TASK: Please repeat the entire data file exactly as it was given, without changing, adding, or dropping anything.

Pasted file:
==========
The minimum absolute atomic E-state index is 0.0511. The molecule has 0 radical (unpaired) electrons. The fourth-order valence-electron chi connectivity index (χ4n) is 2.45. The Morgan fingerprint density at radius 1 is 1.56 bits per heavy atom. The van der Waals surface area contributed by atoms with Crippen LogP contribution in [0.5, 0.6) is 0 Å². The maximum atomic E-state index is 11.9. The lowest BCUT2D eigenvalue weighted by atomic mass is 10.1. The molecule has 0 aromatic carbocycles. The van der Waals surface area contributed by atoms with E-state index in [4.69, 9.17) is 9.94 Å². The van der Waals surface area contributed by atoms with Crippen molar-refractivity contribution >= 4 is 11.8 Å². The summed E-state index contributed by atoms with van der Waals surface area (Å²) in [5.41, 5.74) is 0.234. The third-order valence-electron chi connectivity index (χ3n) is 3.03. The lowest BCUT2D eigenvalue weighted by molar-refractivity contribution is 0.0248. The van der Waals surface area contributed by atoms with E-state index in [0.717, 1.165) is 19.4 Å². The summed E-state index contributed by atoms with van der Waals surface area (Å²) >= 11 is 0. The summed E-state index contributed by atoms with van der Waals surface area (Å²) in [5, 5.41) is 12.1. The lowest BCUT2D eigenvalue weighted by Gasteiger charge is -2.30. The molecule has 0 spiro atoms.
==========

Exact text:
The minimum absolute atomic E-state index is 0.0511. The molecule has 0 radical (unpaired) electrons. The fourth-order valence-electron chi connectivity index (χ4n) is 2.45. The Morgan fingerprint density at radius 1 is 1.56 bits per heavy atom. The van der Waals surface area contributed by atoms with Crippen LogP contribution in [0.5, 0.6) is 0 Å². The maximum atomic E-state index is 11.9. The lowest BCUT2D eigenvalue weighted by atomic mass is 10.1. The molecule has 0 aromatic carbocycles. The van der Waals surface area contributed by atoms with E-state index in [4.69, 9.17) is 9.94 Å². The van der Waals surface area contributed by atoms with Crippen molar-refractivity contribution >= 4 is 11.8 Å². The summed E-state index contributed by atoms with van der Waals surface area (Å²) in [5.41, 5.74) is 0.234. The third-order valence-electron chi connectivity index (χ3n) is 3.03. The lowest BCUT2D eigenvalue weighted by molar-refractivity contribution is 0.0248. The van der Waals surface area contributed by atoms with E-state index in [0.717, 1.165) is 19.4 Å². The summed E-state index contributed by atoms with van der Waals surface area (Å²) >= 11 is 0. The summed E-state index contributed by atoms with van der Waals surface area (Å²) in [5, 5.41) is 12.1. The lowest BCUT2D eigenvalue weighted by Gasteiger charge is -2.30. The molecule has 0 spiro atoms.